By Jordan T. Gebhardt, Jason C. Woodworth, Steve S. Dritz, Mike D. Tokach, Robert D. Goodband and Joel C. DeRouchey, Kansas State University
Medium chain fatty acids are naturally occurring molecules consisting of 6 to 12 carbon length chains. Such molecules have been shown to have anti-viral and anti-bacterial characteristics against pathogens which can be found in livestock feed and pet food.
Previous research conducted at Kansas State University has demonstrated adding MCFA to feed can prevent porcine epidemic diarrhea virus infection in pigs when the feed is inoculated with PEDV after processing. This research has also indicated certain MCFA appear to be more effective than others. These unique properties led us to postulate whether MCFA have the potential to improve growth of nursery pigs. The objective of the study was to measure the impact on growth performance of weanling pigs when diets were supplemented with increasing levels or sources of MCFA.
To evaluate this hypothesis, pure hexanoic acid (C6), octanoic acid (C8) and decanoic acid (C10) were combined in a 1:1:1 blend and included into feed as a dose titration (0, 0.25, 0.5, 1, 1.5%) or added alone at 0.5% to form eight dietary treatments. A total of 360 barrows were randomly assigned to pens following weaning, and pens were subsequently assigned dietary treatments beginning at approximately 15 pounds body weight. Diets contained the same MCFA supplementation level for the full duration of the study and were fed in two dietary phases (15 to 25 pounds and 25 to 50 pounds body weight) formulated to meet or exceed National Research Council (2012) nutrient requirement estimates.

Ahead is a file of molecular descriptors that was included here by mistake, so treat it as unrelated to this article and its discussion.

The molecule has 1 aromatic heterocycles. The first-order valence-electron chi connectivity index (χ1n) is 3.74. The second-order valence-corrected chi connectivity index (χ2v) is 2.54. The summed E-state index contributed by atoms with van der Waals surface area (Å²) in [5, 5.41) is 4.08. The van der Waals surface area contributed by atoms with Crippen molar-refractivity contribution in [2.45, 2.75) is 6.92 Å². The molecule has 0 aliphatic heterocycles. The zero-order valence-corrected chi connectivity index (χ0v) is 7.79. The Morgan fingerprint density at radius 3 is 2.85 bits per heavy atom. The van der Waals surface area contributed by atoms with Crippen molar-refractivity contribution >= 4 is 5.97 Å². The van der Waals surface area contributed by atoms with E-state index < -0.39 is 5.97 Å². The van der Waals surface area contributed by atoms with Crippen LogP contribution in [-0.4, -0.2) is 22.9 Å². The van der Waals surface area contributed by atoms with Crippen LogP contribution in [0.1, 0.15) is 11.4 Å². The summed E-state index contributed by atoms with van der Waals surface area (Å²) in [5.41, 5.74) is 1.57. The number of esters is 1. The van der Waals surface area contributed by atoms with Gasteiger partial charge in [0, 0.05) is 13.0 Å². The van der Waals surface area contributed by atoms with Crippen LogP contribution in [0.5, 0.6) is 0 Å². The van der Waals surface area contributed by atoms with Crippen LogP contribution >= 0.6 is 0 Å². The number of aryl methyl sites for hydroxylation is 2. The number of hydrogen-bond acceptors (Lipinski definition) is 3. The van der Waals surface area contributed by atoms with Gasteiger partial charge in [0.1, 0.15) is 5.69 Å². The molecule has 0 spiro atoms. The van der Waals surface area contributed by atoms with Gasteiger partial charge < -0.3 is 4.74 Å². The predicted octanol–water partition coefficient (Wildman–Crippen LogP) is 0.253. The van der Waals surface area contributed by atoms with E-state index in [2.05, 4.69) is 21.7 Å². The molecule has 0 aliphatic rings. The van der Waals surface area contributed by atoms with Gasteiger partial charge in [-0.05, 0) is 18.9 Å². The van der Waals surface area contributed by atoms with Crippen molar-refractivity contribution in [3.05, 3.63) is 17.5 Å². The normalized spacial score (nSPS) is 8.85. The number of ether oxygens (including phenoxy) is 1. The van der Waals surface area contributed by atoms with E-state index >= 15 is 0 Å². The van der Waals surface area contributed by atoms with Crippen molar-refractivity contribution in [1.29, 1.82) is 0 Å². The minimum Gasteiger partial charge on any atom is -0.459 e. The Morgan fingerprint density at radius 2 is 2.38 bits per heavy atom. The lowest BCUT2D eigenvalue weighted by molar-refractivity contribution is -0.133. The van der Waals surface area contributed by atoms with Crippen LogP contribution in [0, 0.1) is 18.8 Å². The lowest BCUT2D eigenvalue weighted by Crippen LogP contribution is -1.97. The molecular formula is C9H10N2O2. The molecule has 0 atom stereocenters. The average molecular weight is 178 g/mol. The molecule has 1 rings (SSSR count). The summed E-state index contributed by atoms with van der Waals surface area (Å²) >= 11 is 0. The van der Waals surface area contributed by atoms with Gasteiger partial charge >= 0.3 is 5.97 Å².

From Day 0 to 14, increasing levels of MCFA increased average daily gain by 8, 15, 20, and 26% for pigs fed 0.25, 0.5, 1.0 and 1.5% MCFA, respectively, compared with the control. The improvements in growth were due to improved average daily feed intake and feed-to-gain. Pigs fed 0.5% of only C6 or C8 also had 17 and 23% greater ADG, respectively, than pigs fed the control. The growth benefits to the MCFA continued into the second phase, such that final body weight was improved by dietary addition of C6 (2 pounds), C8 (2.7 pounds) or increasing levels of the MCFA blend (1, 2.6, 2.9 and 3.7 pounds, respectively) compared to the control. Fecal consistency score increased in a linear manner with increasing MCFA blend supplementation, representing firmer stool.
In summary, addition of an MCFA blend in nursery pig diets led to linear improvement in ADG, ADFI and F/G. Thus, the use of MCFA in nursery diets may be a potential option to improve performance and profitability of swine producers.